Pearls are making waves in all new ways with the latest trends in nucleated freshwater cultured pearls. This has been going on primarily in China and the surrounding areas, with massive improvements in the quality of the pearls, as well as a sudden growing interest in pearls of different colors.
Though many people still think of the commercial production of freshwater pearls as the way it was in China in the 1970s – when there began an enormous influx of tiny oblong-shaped pearls that sold extremely cheaply – a lot has happened since that time. Even in the 70’s, it was believed that one day the technology would arrive to develop larger, rounder, higher quality nucleated freshwater pearls. They were not wrong.
Today, China’s nucleated freshwater pearls are becoming an intimidating competition to the traditional Akoya cultured pearl – especially because of the ability to produce them in abundance, with low production costs which lead to lower prices to the consumer. In fact, it has been reported that in 2004, over 1 ton of nucleated Chinese freshwater pearls were produced by the Guangdong Shaohe Pearl Company Ltd of the Guangdong province, a leader in the nucleated freshwater pearl farming industry. Forty percent of these pearls were round in shape, leaving only sixty percent of the more traditional flat, mabe, and other variously shaped pearls. These round pearls were reportedly of fine quality, and were sold to respected pearl dealers. It is expected that 2005’s final count of these new higher quality nucleated freshwater pearls will also beat the 1 ton mark.
Beyond finer shape, size, and overall quality, there is a wide range of colors available to consumers. Nucleated freshwater pearls have become extremely and increasingly popular in pink, lavender, peach, apricot, and beige, in addition to the more classical white.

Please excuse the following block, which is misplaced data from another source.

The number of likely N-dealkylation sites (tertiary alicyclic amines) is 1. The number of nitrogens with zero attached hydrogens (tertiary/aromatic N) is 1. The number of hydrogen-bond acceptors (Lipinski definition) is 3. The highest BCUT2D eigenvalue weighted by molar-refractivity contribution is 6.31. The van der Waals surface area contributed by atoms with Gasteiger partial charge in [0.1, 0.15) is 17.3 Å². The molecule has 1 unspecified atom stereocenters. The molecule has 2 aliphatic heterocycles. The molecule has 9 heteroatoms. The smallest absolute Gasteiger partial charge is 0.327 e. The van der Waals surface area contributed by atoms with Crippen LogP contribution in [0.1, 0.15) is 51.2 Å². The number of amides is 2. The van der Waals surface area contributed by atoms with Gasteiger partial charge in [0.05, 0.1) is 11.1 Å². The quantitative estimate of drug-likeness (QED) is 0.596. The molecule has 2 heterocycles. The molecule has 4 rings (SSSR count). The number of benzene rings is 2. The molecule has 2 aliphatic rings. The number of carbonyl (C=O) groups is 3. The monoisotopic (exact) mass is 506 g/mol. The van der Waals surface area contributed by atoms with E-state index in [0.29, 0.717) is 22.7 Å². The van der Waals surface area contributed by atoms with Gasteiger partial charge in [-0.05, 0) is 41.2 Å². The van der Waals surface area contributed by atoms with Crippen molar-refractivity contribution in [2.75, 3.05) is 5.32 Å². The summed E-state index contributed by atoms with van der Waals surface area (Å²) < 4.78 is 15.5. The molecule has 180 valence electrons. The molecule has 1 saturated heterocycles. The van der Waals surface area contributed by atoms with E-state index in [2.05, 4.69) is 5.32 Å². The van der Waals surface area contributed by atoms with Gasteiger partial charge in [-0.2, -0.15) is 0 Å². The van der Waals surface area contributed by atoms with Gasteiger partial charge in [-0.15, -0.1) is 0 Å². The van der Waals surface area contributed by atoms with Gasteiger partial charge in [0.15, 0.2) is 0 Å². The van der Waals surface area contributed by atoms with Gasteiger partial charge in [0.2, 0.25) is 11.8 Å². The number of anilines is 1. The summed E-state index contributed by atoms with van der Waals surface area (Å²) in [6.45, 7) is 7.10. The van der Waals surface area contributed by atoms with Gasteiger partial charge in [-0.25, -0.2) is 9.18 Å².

To top this all off, the thick nacre of China’s current freshwater pearl nucleating technologies allows them to be much more durable.
This is good news to the many consumers out there who have recently reinstated their interest in pearls. After a lag in the market, causing several years of price fluctuations, freshwater pearls are experiencing a rebound never before encountered. In fact, the demand has been so high that prices rose between fifteen and thirty percent in 2004, though it is anticipated that they will level off for the remainder of 2005. The upward sales trend is expected to continue; particularly in the medium and higher quality freshwater pearls, which people are now ready to pay for. However, the highest quality nucleated freshwater pearls remain in limited supply.
Most pearl farmers aren’t worried, though, since with this added interest in nucleated freshwater pearls, cultivation techniques have upgraded substantially. It is anticipated that round, high-quality nucleated freshwater pearls will soon become available in much larger quantities; ready to provide for today’s increasing interest and demand.